Subject Matter Is Pronunciation
Speech recognition will become a component of future computer-based aids for foreign language learning and for the teaching of reading (Bernstein and Rtischev, 1991; Bernstein et al., 1990; Mostow et al., 1993). For such systems, speakers' pronunciation of computer-supplied texts would be analyzed and given as input to a program for teaching reading or foreign languages. Whereas these may be easier applications of speech recognition than some because the words being spoken are supplied by the computer, the recognition system will still be confronted with mispronunciations and slowed pronunciations, requiring a degree of robustness not often considered in other applications of speech recognition. Substantial research will also be needed to develop and field test new educational software that can take advantage of speech recognition and synthesis for teaching reading. This is perhaps one of the most important potential applications of speech technology because the societal implications of raising literacy levels on a broad scale are enormous.
As with speech input, the factors favoring voice output are only informally understood. Just as tasks with a high degree of visual or manual activity may be more effectively accomplished using spoken input, such tasks may also favor spoken system output. A user could concentrate on a task rather than altering his or her gaze to view a system display. Typical application environments include flying a plane, in which the pilot could receive information about the status of the plane's subsystems during critical phases of operation (e.g., landing, high-speed maneuvering), and driving a car, in which the driver would be receiving navigational information in the course of driving. Other factors thought to favor voice output include remote access to information services over the telephone, lack of reading skills, darkened environments, and the need for omnidirectional information presentation, as in the issuing of warnings in cockpits, control rooms, factories, etc. (Simpson et al., 1985; Thomas et al., 1984).
There are numerous studies of speech synthesis, but no clear picture has emerged of when computer-human communication using speech output is most effective or preferred. Psychological research has investigated the intelligibility, naturalness, comprehensibility, and recallability of synthesized speech (Luce et al., 1983; Nusbaum and Schwab, 1983; Simpson et al., 1985; Thomas et al., 1984). Intelligibil-
ity and naturalness are orthogonal dimensions in that synthetic speech present in an environment of other human voices may be intelligible but unnatural. Conversely, human speech in a noisy environment may be natural but unintelligible (Simpson et al., 1985). Many factors influence the intelligibility of synthesized speech in an actual application environment, including the baseline phoneme intelligibility, speaking rate, signal-to-noise level, and presence of other competing voices, as well as the linguistic and pragmatic contexts (Simpson and Navarro, 1984; Simpson et al., 1985).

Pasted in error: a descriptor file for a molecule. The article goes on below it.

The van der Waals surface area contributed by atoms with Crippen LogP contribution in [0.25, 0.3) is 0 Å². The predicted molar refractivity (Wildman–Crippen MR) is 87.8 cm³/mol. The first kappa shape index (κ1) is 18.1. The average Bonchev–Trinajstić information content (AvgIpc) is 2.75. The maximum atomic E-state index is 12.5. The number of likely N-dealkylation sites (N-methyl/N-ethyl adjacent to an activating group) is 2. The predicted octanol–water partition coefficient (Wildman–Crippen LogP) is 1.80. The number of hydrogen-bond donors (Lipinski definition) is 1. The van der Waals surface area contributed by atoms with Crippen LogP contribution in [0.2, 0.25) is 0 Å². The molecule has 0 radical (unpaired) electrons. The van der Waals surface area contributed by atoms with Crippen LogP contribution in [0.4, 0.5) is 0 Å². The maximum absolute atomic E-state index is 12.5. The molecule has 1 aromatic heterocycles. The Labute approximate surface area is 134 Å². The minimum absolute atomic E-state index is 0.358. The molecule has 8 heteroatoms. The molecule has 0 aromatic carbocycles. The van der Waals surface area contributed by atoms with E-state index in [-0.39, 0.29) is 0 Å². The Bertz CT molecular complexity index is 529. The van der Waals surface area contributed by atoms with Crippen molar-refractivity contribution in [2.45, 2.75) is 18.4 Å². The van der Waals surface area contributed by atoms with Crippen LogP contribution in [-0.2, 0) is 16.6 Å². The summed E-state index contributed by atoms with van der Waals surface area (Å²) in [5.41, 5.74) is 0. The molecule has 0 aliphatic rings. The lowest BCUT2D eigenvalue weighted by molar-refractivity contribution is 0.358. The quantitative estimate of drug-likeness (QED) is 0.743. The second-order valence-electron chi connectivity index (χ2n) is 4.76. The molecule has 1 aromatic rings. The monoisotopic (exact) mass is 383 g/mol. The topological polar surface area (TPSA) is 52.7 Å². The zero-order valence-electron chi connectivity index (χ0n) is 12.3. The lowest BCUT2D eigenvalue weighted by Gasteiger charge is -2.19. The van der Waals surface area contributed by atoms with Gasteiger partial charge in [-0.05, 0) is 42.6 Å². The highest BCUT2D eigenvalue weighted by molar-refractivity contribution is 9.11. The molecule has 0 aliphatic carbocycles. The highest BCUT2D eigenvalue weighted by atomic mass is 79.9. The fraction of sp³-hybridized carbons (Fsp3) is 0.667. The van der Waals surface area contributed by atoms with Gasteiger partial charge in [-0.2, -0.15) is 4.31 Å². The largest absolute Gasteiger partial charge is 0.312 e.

The desirability of voice output depends on the application environment. Pilots prefer to hear warnings with synthetic speech rather than digitized speech, as the former is more easily distinguished from other voices, such as radio traffic (Voorhees et al., 1983). However, in simulations of air traffic control systems, in which pilots would expect to interact with a human, digitized human speech was preferred to computer synthesized speech (Simpson et al., 1985). Users may prefer to receive information visually, either on a separate screen or on a heads-up display (Swider, 1987), reserving spoken output for critical warning messages (Simpson et al., 1985). Much more research is required in order to determine those types of information processing environments for which spoken output is beneficial and preferred. Furthermore, rather than just concentrating on the benefits of speaking an utterance as compared with other modes of presenting the same information, future research needs to evaluate user performance and preferences as a function of the content of what is being communicated, especially if the computer will be determining that content (e.g., the generation of navigational instructions for drivers). Finally, research is critically necessary to develop algorithms for determining the appropriate intonation contours to use during a spoken human-computer dialogue.